Vacillating Vagabond

So, about a month ago I was fired (wrongfully) from the non-profit with which I worked as an AmeriCorps VISTA. Quite honestly, even though it completely screws up the plan that I had for my future not to mention leaving me in a financial lurch, it was the best thing that had happened to me since I got to Reno. You see, if you’re like me you thought that working with a non-profit you would be working with really great passionate people whose main aim was to do some good. Welp, in a lot of cases I’m sure that that’s true, but for me that was nowhere near the case (and I have also discovered that many VISTA’s experiences are similar to mine). From the beginning I knew that there were many inherent flaws with the program;  after 8 years in operation the program was still being “run” out the Director’s/Creator’s house who also went unpaid for doing the “work”.

I guess I should tell you a bit about the Director. Well, to start off the Director is an 82-year-old control freak experiencing memory loss. Her only professional experience is serving as a VISTA for 3 years and in the Peace Corps for 2 terms all done when she was already a senior. Plus (and this blew my mind) she is a Director of an adult ESL program and doesn’t speak Spanish….

Anywhoo, after being accused of not doing my job by not providing her with information, I responded by relating that I had indeed sent her the info and had the emails to prove it. She then insinuated that the phone conversations I referenced never happened, and didn’t address the fact that I re-sent her the emails that proved my competency. She responded that she didn’t need my back-talk, and the next day I was informed by AmeriCorps that she had requested my removal. As a result of her treatment of me, she lost a partnership with another non-profit as well as receiving letters from co-workers stating how effective I was in my job and how the program would ultimately fail. Afterwards, the Director sent an email offering me the position again “with conditions”, and when I did not respond she sent me another email saying she had made a mistake and “offering an olive branch”, siting that she should have been mentoring me (how her influence would have helped I have no idea….but her ego is the size of China). Needless to say, I refused (nicely) and was looking forward to serving the community with a different organization.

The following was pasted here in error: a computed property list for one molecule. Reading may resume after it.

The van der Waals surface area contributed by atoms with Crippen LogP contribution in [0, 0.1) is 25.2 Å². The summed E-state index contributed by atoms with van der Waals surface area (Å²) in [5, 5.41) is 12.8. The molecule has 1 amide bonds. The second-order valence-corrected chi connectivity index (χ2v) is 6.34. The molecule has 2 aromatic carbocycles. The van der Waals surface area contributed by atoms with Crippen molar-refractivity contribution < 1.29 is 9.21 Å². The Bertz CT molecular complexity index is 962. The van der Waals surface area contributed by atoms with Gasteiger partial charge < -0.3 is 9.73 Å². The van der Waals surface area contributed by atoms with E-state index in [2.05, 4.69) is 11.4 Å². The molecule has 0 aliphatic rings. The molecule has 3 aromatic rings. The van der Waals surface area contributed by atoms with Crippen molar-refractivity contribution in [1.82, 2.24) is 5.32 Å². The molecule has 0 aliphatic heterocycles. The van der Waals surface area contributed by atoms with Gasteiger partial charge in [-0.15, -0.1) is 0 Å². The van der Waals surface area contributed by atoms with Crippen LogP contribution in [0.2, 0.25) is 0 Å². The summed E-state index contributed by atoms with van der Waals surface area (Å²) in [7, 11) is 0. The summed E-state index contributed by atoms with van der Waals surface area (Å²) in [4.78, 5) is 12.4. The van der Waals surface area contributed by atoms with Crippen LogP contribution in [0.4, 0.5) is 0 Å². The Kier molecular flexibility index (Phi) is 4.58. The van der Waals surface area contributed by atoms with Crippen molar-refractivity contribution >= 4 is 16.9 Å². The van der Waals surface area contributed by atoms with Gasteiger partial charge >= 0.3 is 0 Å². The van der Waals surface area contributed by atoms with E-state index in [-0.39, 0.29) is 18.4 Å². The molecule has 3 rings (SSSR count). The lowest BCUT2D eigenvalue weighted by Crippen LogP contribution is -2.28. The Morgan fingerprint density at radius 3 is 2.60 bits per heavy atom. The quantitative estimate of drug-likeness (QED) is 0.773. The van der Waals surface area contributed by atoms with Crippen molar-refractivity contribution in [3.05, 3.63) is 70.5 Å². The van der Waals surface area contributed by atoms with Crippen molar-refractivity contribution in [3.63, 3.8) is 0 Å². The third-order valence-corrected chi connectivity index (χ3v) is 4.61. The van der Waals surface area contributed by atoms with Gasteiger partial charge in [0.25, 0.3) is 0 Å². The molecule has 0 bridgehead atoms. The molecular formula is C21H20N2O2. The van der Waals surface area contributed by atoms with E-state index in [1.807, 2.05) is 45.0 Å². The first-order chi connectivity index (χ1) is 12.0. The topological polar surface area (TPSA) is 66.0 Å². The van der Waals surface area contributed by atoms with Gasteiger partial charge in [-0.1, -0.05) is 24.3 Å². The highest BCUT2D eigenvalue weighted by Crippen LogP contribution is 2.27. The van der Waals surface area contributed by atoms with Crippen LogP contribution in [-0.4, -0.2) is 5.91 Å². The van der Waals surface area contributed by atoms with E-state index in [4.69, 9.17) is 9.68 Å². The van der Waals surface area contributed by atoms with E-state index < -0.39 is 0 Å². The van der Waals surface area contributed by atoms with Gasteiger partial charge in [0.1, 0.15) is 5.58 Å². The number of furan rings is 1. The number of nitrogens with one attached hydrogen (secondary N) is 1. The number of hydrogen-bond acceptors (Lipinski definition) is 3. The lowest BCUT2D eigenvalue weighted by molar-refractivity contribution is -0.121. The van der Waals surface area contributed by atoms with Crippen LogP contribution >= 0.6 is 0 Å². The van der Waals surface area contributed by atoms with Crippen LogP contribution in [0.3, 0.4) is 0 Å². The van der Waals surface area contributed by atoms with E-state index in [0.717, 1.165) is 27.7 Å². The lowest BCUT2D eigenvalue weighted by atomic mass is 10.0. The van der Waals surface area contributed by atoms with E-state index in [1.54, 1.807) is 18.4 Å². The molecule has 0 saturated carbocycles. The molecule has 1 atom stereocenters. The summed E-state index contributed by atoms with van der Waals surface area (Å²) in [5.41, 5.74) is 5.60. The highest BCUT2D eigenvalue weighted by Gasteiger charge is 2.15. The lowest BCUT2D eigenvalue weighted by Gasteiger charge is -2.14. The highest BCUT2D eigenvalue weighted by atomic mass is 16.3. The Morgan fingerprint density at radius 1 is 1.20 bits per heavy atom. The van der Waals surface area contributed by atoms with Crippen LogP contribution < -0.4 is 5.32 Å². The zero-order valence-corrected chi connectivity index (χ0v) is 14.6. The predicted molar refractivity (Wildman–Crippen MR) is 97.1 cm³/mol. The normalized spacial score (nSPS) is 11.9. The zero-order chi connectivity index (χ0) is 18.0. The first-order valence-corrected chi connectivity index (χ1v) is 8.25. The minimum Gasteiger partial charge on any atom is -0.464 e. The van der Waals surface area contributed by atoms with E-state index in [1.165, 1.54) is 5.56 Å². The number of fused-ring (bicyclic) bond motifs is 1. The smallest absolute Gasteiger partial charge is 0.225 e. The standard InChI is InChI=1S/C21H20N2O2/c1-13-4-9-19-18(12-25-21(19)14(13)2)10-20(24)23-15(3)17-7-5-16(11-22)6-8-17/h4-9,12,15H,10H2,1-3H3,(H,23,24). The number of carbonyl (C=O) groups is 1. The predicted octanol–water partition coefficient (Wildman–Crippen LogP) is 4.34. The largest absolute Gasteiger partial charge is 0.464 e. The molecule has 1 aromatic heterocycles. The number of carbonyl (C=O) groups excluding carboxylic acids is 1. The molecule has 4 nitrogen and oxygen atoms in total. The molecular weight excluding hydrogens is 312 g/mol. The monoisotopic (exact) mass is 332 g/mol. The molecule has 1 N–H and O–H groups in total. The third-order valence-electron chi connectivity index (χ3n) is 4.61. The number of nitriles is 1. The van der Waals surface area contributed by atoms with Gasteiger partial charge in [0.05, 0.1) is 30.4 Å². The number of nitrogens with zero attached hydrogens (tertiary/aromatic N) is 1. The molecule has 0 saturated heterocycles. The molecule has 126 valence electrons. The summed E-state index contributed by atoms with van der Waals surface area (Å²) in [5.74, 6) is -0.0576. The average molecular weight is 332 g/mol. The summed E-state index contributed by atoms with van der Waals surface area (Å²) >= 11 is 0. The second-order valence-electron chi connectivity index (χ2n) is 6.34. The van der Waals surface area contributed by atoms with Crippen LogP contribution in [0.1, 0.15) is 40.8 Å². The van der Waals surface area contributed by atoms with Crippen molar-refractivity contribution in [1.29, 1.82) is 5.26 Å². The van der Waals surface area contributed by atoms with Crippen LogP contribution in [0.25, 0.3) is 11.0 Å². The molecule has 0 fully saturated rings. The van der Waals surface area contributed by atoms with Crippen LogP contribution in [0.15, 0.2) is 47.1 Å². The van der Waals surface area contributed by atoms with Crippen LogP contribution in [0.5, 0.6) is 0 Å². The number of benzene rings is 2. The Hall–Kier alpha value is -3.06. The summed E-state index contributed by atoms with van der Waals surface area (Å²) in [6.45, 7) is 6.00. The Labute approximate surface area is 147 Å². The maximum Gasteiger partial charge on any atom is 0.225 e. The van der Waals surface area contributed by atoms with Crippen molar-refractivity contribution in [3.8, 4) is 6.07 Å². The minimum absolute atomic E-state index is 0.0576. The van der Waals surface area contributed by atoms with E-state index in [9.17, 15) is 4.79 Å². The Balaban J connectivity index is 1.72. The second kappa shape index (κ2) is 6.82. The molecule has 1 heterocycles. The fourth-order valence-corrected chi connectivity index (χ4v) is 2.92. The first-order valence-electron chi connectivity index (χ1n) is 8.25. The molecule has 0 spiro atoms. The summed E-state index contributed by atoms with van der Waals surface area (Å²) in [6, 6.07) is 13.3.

The way AmeriCorps works is that when one leaves/is removed from one’s program one has 30 days to get another program in the area to hire them, and if one is not hired at the end of 30 days, then one is no longer a VISTA. Welp folks, I’m no longer a VISTA and I’m stuck out in Reno…which I don’t enjoy. So….now I have to decide if I want to apply again to other programs as a VISTA or if I want to get a “regular job” or if I want to try to move. People….I have no clue what to do! I’m hesitant to sign on as a VISTA in the area again because that would mean I’d be in Reno for another 13 months…the thought of which doesn’t excite me. Also, moving (whether to take on an other position as a VISTA or any job) would prove difficult simply due to logistics of an actual move not to mention the financial aspect of breaking my lease, etc. I could get a “regular job” in Reno to finish out my lease, but what would I do? At least I would be making more money with a normal job; let me tell you…being paid at the poverty level is no fun! These are my options, ….and I have no idea what to do. I’ve never really known what I “want to do when I grow up”; I studied languages because I found them interesting, and that was a decision I made in the 8th grade! So now I have grown up decisions to make and I simultaneously feel very much an adult and very much a teenager. I keep vacillating between all of my options, and the end result is that I haven’t made a decision. If only I had a Magic 8 Ball to make all my important decisions for me…all my problems would be over. Though, knowing my luck, the response would be “Check back later”. At this point I really want to leave Reno, I just have no idea where to go or what to do next. Currently, I’m exercising my right to denial and procrastination by visiting a friend in California for a few days. Though I am overjoyed to see her, I was quick to jump at the opportunity to run away from my problems; I guess I’m not as strong a person as I thought I was.